Abstract: Hepatocyte growth factor (HGF) is composed of an α-chain and a β-chain, and these chains contain four kringle domains and a serine protease-like structure, respectively. Activation of the HGF–Met pathway evokes dynamic biological responses that support morphogenesis (e.g., epithelial tubulogenesis), regeneration, and the survival of cells and tissues. Characterizations of conditional Met knockout mice have indicated that the HGF–Met pathway plays important roles in regeneration, protection, and homeostasis in various cells and tissues, which includes hepatocytes, renal tubular cells, and neurons. Preclinical studies designed to address the therapeutic significance of HGF have been performed on injury/disease models, including acute tissue injury, chronic fibrosis, and cardiovascular and neurodegenerative diseases. The promotion of cell growth, survival, migration, and morphogenesis that is associated with extracellular matrix proteolysis are the biological activities that underlie the therapeutic actions of HGF. Recombinant HGF protein and the expression vectors for HGF are biological drug candidates for the treatment of patients with diseases and injuries that are associated with impaired tissue function. The intravenous/systemic administration of recombinant HGF protein has been well tolerated in phase I/II clinical trials. The phase-I and phase-I/II clinical trials of the intrathecal administration of HGF protein for the treatment of patients with amyotrophic lateral sclerosis and spinal cord injury, respectively, are ongoing.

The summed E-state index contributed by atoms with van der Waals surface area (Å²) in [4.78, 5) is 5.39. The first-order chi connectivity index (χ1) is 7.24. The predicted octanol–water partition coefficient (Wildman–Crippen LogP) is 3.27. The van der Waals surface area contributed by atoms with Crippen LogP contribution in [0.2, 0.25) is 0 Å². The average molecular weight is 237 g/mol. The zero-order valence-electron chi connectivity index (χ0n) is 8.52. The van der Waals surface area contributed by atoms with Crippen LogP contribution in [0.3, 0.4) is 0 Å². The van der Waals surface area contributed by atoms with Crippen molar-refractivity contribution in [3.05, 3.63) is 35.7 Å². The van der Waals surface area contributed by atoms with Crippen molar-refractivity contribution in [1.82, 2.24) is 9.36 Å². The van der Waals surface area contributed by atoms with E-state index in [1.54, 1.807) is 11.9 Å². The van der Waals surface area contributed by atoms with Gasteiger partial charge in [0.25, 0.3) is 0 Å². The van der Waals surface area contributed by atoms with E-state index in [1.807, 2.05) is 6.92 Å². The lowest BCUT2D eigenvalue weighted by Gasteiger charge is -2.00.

Abstract: The MET oncogene encodes for Met protein, a trans-membrane tyrosine kinase identified as the high affinity receptor for hepatocyte growth factor (HGF). Immunohistochemical studies have demonstrated that Met protein is intensely expressed in tumor cells of >95% cases of thyroid papillary carcinoma. High density of Met protein in tumor cells is the result of increased transcription of a normal MET gene, probably due to a combination of intracellular and extracellular signals. Over-expression of Met protein is more pronounced at the invading front of the tumor and can profoundly affect the tumorigenesis of papillary carcinoma of the thyroid. In fact, Met protein-positive papillary carcinoma cells are highly responsive to hepatocyte growth factor (HGF), which is effective in stimulating tumor cell adhesion, migration and invasiveness. In addition, HGF stimulation of papillary carcinoma of the thyroid (PTC) cells causes up-regulation of COX-2 and down-regulation of CD82/KAI-1; both these molecules have a major role in controlling tumor cell invasiveness. Finally, HGF stimulation of tumor cells may significantly affect the tumor microenvironment. In fact, HGF induces tumor cells to release chemokines active in the recruitment of dendritic cells, and is involved in regulating the production of proangiogenic factors.